Regional Reviews: Albuquerque/Santa Fe
Much Ado About Nothing
Also see Mark's review of The Motherfucker with the Hat
Be warned. If you're a Shakespeare traditionalist, you might not appreciate it when the entire cast does the macarena or when Dogberry exclaims "Hijo de la chingada!" But if you're up for a novel, clever, hilarious take on Shakespeare, this show is for you.
Victoria J. Liberatori, the director, knows how to take a 400-year-old play and make it absolutely contemporary. She sets it not in Messina, but in present-day Placitas, an old Hispanic community just north of Albuquerque that is now mostly populated by the well-to-do. It makes sense that a prince and a count would show up there for a visit. This setting allows some idiomatic New Mexicanisms to be thrown in, but all the rest of the dialogue is directly from Shakespeare, and somehow it doesn't sound stilted at all. I've never had as easy a time understanding every word of Shakespeare as I did in this show.
Who knew there were so many double entendres in the script? Ms. Liberatori seems to have found them all, and surprisingly they are still hilarious today. Of course, humor depends a lot on delivery, and this cast knows how to put it over. We're lucky to have two exceptional physical and verbal comedians as Beatrice and Benedick. Colin A. Borden seems to have a body made out of Silly Putty and a face to match. He's hysterical, especially in the scene where he's eavesdropping on his compadres' conversation about how much Beatrice loves him. And Lisa Fenstermacher matches him in the counterpoint scene, when her friends are talking about how much Benedick loves her. The comedy of the play mostly depends on these two, and they really pull it off.
The other funniest parts of this show are the Dogberry scenes. I've seen other productions where Dogberry and his compatriots dragged the show down, but here I couldn't stop laughing. Jaime Pardo's Dogberry, in a brilliant move, carries a stuffed Chihuahua in the crook of his elbow, and Jaime does the barking for him and even eats his dog treat. Jesus Banuelos and Ryan Martinez, as his assistants, are likewise terrifically enjoyable, with their classic New Mexico accents and mannerisms. Even now, I'm laughing as I'm writing this.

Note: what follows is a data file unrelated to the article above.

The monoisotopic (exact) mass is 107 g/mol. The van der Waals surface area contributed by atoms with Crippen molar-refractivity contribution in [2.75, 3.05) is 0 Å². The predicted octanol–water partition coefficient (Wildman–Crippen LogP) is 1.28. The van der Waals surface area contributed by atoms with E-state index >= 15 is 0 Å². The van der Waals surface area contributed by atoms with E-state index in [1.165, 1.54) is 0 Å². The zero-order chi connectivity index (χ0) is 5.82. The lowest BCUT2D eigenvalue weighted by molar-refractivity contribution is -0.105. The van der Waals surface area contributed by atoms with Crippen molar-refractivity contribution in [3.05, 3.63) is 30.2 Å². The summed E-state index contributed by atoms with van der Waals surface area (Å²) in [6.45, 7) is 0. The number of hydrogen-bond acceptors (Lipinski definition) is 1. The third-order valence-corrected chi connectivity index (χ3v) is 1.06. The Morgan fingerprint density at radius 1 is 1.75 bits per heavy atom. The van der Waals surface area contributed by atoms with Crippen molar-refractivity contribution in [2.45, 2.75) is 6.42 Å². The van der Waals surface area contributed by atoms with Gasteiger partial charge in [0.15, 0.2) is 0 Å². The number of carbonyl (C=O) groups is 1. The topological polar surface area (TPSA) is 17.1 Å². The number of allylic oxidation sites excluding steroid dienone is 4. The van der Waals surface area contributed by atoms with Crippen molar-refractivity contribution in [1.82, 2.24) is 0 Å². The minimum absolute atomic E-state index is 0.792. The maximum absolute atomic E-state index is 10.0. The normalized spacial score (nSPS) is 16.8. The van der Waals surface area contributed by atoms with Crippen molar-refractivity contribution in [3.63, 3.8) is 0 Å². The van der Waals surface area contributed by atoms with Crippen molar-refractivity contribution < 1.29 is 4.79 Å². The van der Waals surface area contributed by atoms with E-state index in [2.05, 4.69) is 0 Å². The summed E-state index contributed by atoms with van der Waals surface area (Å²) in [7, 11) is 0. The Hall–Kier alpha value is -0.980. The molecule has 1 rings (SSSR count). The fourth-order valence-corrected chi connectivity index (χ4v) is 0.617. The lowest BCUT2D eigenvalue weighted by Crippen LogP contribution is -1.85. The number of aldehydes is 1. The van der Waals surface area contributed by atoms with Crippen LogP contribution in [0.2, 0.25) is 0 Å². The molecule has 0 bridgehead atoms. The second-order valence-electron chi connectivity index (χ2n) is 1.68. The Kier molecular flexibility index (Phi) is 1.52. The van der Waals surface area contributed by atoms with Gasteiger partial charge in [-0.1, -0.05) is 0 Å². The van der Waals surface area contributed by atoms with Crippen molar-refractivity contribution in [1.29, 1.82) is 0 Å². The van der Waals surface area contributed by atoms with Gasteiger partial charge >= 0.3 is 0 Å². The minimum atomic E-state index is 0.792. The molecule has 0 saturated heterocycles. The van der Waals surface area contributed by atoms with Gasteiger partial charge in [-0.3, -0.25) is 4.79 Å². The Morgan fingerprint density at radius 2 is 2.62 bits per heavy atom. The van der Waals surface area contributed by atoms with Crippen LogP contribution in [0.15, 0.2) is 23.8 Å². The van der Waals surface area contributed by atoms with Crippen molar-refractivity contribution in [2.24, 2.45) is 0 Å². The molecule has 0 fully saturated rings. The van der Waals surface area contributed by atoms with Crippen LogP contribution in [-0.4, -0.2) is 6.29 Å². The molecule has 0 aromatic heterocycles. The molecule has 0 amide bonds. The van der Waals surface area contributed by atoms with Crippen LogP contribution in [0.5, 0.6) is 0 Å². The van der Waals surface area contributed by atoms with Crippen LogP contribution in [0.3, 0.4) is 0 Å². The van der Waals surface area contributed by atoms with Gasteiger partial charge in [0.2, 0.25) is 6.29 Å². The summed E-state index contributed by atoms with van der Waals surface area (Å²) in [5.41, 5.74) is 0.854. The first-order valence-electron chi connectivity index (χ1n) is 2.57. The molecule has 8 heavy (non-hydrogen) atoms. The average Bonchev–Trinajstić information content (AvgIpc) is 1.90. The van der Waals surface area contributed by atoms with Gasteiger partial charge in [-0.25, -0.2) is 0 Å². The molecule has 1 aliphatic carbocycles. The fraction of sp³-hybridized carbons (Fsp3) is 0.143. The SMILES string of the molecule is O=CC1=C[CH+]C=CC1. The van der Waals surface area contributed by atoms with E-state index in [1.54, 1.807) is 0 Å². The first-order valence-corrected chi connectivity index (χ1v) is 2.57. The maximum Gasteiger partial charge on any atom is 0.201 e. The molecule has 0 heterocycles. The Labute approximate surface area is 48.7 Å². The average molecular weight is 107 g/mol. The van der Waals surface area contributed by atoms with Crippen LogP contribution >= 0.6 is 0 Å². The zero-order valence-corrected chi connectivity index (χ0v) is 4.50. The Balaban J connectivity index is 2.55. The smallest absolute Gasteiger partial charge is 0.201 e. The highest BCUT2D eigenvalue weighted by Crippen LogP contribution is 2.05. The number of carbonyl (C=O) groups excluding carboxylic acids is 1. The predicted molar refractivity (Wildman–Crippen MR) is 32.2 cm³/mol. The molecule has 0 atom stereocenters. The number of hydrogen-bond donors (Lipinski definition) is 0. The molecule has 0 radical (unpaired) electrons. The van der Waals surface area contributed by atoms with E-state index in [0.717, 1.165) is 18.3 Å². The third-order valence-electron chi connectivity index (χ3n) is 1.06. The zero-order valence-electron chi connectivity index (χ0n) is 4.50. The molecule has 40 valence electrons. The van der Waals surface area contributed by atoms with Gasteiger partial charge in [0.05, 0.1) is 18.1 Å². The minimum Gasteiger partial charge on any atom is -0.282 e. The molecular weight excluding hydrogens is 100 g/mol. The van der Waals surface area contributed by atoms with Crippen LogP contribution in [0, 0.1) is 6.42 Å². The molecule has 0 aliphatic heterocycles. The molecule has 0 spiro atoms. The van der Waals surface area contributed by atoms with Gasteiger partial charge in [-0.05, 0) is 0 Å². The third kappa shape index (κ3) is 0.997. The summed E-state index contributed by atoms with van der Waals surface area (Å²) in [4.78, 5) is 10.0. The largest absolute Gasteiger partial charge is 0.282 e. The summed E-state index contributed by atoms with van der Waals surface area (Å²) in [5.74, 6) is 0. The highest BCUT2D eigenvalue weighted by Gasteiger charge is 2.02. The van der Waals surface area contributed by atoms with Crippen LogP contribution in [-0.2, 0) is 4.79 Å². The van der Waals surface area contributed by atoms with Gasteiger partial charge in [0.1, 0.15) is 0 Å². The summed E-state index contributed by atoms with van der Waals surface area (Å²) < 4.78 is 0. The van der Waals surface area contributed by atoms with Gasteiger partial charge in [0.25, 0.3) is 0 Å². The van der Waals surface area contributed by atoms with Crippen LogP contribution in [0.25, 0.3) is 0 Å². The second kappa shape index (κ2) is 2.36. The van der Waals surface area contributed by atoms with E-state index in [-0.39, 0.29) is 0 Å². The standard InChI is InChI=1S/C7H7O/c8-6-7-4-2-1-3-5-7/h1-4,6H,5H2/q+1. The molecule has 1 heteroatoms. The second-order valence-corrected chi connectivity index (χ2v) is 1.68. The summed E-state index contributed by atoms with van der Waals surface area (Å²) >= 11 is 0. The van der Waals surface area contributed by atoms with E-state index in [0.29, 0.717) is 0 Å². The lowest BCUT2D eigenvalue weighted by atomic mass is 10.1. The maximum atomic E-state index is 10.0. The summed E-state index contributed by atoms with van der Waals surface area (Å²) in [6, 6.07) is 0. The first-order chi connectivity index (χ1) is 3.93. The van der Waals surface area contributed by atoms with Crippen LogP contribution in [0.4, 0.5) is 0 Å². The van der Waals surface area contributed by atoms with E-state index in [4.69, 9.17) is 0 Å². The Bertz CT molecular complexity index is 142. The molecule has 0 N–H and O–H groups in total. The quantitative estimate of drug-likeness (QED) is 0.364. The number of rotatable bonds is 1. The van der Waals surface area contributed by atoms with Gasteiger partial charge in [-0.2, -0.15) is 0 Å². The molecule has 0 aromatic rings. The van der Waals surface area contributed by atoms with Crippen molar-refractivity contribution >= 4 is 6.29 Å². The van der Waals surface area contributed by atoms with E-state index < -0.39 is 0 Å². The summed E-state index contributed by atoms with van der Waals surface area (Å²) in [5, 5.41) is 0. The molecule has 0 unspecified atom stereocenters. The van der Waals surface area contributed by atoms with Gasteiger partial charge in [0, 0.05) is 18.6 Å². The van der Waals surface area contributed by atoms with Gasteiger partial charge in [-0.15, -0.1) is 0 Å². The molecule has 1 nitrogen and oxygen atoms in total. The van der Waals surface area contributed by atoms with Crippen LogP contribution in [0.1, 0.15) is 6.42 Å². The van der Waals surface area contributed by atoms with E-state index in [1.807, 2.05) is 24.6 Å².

One very smart innovation in the show is changing Leonato, Hero's father, to Leonata, her mother. This makes some of the exchanges, written to be between men, less one-sided; it makes the emotional scenes more realistically emotional; and it provides a happy ending for Don Pedro, whose proposal of marriage was turned down by Beatrice. After seeing Angela Littleton's excellent (as always) performance as Leonata, I wonder why the role isn't always cast with a woman. It just seems right.
Everyone else in the cast does a fine job, though some demonstrate more acting experience than others. Tim Crofton is a natural for Shakespeare, being an Englishman by birth; I like his plummy articulation as Don Pedro. Maymie Mitchell (Hero), Fabianna Borghese (Margaret), and Michelle Varela (Ursula) all are very at home on the stage, young though they appear to be. J. Ryan Montenery somewhat underplays the role of Don John, but at least he doesn't give us a cliché villain. Paul Dore (Claudio), Tito Dameron (Borachio), and Kevin W. Lawrence (Conrade) don't seem to have spent a lot of time on stage yet, but they have a lot of potential.
The production crew has put together a lovely set in the Aux Dog's small space. Credit for set design and decoration goes to Susan Roden, VJ Liberatori, Kyle King, and Elizabeth Dwyer. Whoever came up with the two big swimming pool inflatables (you have to see the show to find out how they could fit into a Shakespeare play) deserves a hand; probably it was Elizabeth Dwyer and Hannah Kamphuis, who did the props. Very good lighting by Emma Boiselle and music by Casey Mraz, likewise the costumes by Kir Kipness and Tim Crofton.
This Much Ado surprised me. I always considered this play inferior to A Midsummer Night's Dream, Twelfth Night, and As You Like It, but this production kicks it up into their league. It's the first show in Aux Dog's new "Shakespeare 505" series (505 is the area code for most of New Mexico). I don't know if that means that all future productions will be set in New Mexico, but if they're anywhere near as enjoyable as this one, I can't wait.
Much Ado About Nothing, by William Shakespeare, directed by Victoria J. Liberatori, is being presented through April 30, 2017, at the Aux Dog Theatre Nob Hill on Monte Vista just north of Central in Albuquerque. Friday and Saturday at 8:00, Sunday at 2:00. Running time about two and a half hours, including one intermission. Tickets are $10 to $15. Info at www.auxdogtheatre.org.